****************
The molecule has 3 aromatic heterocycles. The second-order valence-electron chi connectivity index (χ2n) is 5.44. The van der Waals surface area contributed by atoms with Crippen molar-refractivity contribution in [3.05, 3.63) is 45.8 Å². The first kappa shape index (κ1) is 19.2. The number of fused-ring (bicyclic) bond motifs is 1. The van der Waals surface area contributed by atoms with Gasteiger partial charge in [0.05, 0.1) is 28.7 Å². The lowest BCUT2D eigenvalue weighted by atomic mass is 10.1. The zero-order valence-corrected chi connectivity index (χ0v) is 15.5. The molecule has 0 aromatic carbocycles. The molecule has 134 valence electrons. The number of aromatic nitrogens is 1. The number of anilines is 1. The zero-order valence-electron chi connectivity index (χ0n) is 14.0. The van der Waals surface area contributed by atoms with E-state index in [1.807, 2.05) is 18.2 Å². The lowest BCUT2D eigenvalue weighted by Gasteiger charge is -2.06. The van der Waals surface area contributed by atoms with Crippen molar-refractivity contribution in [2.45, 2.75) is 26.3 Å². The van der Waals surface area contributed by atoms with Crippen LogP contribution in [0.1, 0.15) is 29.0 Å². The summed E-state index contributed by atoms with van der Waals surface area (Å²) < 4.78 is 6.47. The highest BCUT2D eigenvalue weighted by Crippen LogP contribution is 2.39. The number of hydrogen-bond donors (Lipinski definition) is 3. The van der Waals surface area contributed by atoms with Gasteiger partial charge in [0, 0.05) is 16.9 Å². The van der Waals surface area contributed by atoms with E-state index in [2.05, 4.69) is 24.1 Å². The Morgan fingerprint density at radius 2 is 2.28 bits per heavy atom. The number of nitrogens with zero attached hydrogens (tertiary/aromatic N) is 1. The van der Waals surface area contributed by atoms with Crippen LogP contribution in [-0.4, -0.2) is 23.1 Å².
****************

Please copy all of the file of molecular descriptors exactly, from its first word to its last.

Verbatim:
The molecule has 3 aromatic heterocycles. The second-order valence-electron chi connectivity index (χ2n) is 5.44. The van der Waals surface area contributed by atoms with Crippen molar-refractivity contribution in [3.05, 3.63) is 45.8 Å². The first kappa shape index (κ1) is 19.2. The number of fused-ring (bicyclic) bond motifs is 1. The van der Waals surface area contributed by atoms with Gasteiger partial charge in [0.05, 0.1) is 28.7 Å². The lowest BCUT2D eigenvalue weighted by atomic mass is 10.1. The zero-order valence-corrected chi connectivity index (χ0v) is 15.5. The molecule has 0 aromatic carbocycles. The molecule has 134 valence electrons. The number of aromatic nitrogens is 1. The number of anilines is 1. The zero-order valence-electron chi connectivity index (χ0n) is 14.0. The van der Waals surface area contributed by atoms with E-state index in [1.807, 2.05) is 18.2 Å². The lowest BCUT2D eigenvalue weighted by Gasteiger charge is -2.06. The van der Waals surface area contributed by atoms with Crippen molar-refractivity contribution in [2.45, 2.75) is 26.3 Å². The van der Waals surface area contributed by atoms with Crippen LogP contribution in [0.1, 0.15) is 29.0 Å². The summed E-state index contributed by atoms with van der Waals surface area (Å²) < 4.78 is 6.47. The highest BCUT2D eigenvalue weighted by Crippen LogP contribution is 2.39. The number of hydrogen-bond donors (Lipinski definition) is 3. The van der Waals surface area contributed by atoms with Gasteiger partial charge in [0, 0.05) is 16.9 Å². The van der Waals surface area contributed by atoms with E-state index in [2.05, 4.69) is 24.1 Å². The Morgan fingerprint density at radius 2 is 2.28 bits per heavy atom. The number of nitrogens with zero attached hydrogens (tertiary/aromatic N) is 1. The van der Waals surface area contributed by atoms with Crippen LogP contribution in [-0.4, -0.2) is 23.1 Å².